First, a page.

R van Koningsveld

Erasmus MC, Rotterdam, South Holland, Netherlands

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Publications (28)264.44 Total impact

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    ABSTRACT: The Medical Research Council grading system has served through decades for the evaluation of muscle strength and has been recognized as a cardinal feature of daily neurological, rehabilitation and general medicine examination of patients, despite being respectfully criticized due to the unequal width of its response options. No study has systematically examined, through modern psychometric approach, whether physicians are able to properly use the Medical Research Council grades. The objectives of this study were: (i) to investigate physicians' ability to discriminate among the Medical Research Council categories in patients with different neuromuscular disorders and with various degrees of weakness through thresholds examination using Rasch analysis as a modern psychometric method; (ii) to examine possible factors influencing physicians' ability to apply the Medical Research Council categories through differential item function analyses; and (iii) to examine whether the widely used Medical Research Council 12 muscles sum score in patients with Guillain-Barré syndrome and chronic inflammatory demyelinating polyradiculoneuropathy would meet Rasch model's expectations. A total of 1065 patients were included from nine cohorts with the following diseases: Guillain-Barré syndrome (n = 480); myotonic dystrophy type-1 (n = 169); chronic inflammatory demyelinating polyradiculoneuropathy (n = 139); limb-girdle muscular dystrophy (n = 105); multifocal motor neuropathy (n = 102); Pompe's disease (n = 62) and monoclonal gammopathy of undetermined related polyneuropathy (n = 8). Medical Research Council data of 72 muscles were collected. Rasch analyses were performed on Medical Research Council data for each cohort separately and after pooling data at the muscle level to increase category frequencies, and on the Medical Research Council sum score in patients with Guillain-Barré syndrome and chronic inflammatory demyelinating polyradiculoneuropathy. Disordered thresholds were demonstrated in 74-79% of the muscles examined, indicating physicians' inability to discriminate between most Medical Research Council categories. Factors such as physicians' experience or illness type did not influence these findings. Thresholds were restored after rescoring the Medical Research Council grades from six to four options (0, paralysis; 1, severe weakness; 2, slight weakness; 3, normal strength). The Medical Research Council sum score acceptably fulfilled Rasch model expectations after rescoring the response options and creating subsets to resolve local dependency and item bias on diagnosis. In conclusion, a modified, Rasch-built four response category Medical Research Council grading system is proposed, resolving clinicians' inability to differentiate among its original response categories and improving clinical applicability. A modified Medical Research Council sum score at the interval level is presented and is recommended for future studies in Guillain-Barré syndrome and chronic inflammatory demyelinating polyradiculoneuropathy.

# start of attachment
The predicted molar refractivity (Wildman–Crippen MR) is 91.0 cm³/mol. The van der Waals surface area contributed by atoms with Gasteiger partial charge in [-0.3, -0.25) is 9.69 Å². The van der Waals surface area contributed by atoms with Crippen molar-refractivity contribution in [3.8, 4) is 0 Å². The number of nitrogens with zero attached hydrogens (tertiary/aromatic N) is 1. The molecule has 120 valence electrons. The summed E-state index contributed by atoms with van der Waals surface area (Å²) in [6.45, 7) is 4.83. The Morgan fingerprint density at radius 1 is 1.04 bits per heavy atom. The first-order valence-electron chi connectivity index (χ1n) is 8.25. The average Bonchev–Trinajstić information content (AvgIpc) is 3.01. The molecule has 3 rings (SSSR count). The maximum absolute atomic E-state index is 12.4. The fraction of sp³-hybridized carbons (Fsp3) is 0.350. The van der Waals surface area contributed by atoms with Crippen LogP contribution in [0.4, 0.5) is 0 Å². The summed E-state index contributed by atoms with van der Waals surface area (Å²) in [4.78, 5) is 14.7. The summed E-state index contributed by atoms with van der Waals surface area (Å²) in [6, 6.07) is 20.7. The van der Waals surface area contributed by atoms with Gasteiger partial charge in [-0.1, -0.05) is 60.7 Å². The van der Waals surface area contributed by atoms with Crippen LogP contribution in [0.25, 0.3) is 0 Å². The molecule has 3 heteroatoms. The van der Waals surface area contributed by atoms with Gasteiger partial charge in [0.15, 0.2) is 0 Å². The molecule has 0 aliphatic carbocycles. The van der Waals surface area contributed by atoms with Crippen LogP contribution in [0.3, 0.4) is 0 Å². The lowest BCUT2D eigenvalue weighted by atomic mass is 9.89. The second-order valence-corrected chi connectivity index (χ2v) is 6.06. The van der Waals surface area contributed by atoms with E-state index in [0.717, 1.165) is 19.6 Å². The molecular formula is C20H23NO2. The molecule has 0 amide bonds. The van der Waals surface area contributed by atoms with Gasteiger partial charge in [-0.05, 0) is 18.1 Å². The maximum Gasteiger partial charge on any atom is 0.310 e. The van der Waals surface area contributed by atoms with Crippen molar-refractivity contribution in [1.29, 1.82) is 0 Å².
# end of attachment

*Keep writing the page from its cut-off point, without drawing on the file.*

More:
Brain 12/2011; 135(Pt 5):1639-49. · 10.23 Impact Factor